Sohaira Siddiqui explores how scholars grappled with questions of human reason and knowledge, challenging dominant ideas of Shari’a in “Law and Politics under the Abbasids: An Intellectual Portrait of al-Juwayni,” Cambridge University Press. Siddiqui highlights the interconnections between al-Juwayni’s discussions on theology, law and politics, and the socio-political intellectual landscapes that forged them.
In “Consent in Marriage: A Radical Feminist Analysis of Pakistani Law“, William & Mary Journal of Women and the Law, Iqra Khan uses the radical feminist lens to explore the case of marital rape in Pakistan. Khan advocates for a reconception of marital rape based on sex inequality. The author argues that the current law fails to comprehend the unreality of a wife’s ‘consent’ to sex in marriage.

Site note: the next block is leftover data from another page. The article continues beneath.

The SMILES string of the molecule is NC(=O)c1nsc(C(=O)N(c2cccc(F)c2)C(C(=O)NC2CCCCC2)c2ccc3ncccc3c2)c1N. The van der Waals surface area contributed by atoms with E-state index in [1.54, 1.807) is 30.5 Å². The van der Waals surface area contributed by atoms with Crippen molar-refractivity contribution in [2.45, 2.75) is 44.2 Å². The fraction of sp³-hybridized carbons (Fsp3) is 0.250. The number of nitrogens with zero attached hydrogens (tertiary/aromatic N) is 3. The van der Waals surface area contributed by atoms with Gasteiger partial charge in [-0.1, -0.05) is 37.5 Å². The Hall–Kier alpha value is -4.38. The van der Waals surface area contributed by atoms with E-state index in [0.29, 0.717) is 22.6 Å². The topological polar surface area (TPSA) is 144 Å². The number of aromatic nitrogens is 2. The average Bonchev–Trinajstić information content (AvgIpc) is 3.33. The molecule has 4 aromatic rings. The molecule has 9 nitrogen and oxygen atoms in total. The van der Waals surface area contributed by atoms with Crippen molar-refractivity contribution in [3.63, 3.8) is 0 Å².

Islam Uddin explores the practices of marriage and divorce among British Muslims in “Reformulation of Islamic Matrimonial Law: British Muslims, Contemporary Understandings and Normative Practices,” Journal of Muslim Minority Affairs. The study involves in-depth interviews with British Muslim women to understand the problems associated with Muslim marriage and divorce as reflected in their lived experiences. Additionally, the study involves interviews with experts and/or professionals ranging from imams and Shariah council judges to solicitors and counsellors, as well as observations of Shariah council hearings and analysis of their procedural documents.